Have you ever found yourself looking in the fridge or eating shortly after a large meal, almost as if you hadn’t just eaten? We all have once in a while and for most of us, this phenomenon is called head hunger. Head hunger is a mental, rather than physical, hunger that can be triggered by a variety of factors. Common causes can include emotions, visual stimulation and dehydration.
There is what looks a delicious meal or amazing sweet treat in just about every food advertisement – on TV, in a magazine or even in the grocery store itself. Advertising and marketing can certainly make you head hungry, even if you are physically full. Ultimately, the purpose of the commercial is to make you think about food and get you to buy the product. Dehydration is another cause of “mistaken hunger.” Sometimes we eat when we are actually thirsty.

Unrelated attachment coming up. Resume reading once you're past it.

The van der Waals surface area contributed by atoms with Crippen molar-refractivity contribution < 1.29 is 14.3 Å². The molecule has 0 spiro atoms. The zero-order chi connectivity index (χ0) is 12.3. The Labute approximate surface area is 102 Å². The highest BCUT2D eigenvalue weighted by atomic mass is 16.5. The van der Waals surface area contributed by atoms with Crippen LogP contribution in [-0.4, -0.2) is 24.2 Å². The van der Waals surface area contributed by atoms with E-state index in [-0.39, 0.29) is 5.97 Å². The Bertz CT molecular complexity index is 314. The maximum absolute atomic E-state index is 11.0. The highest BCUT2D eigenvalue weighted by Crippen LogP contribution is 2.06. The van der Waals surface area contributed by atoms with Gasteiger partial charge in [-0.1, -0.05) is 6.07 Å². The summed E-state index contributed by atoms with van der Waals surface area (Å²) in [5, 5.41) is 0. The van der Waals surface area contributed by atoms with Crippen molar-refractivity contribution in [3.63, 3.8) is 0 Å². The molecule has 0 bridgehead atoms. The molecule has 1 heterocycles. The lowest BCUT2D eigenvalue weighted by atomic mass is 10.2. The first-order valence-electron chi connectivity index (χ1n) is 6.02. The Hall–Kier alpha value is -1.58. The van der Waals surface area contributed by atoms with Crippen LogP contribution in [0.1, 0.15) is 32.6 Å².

So what to do?
Emotions are also a big trigger of head hunger. Feelings such as boredom, loneliness or sadness are stressful and we comfort ourselves with food. Happy times often call for celebratory food too. Unfortunately, eating when your body isn’t hungry only adds extra calories to your diet and does little to relieve our problems. Even a few bites, several times a day, can cause a great deal of weight gain (or hinder your weight loss) over the long-term.
So always take a second and think about what you’re eating and why you are eating it. You’ll be much more successful after surgery as a result.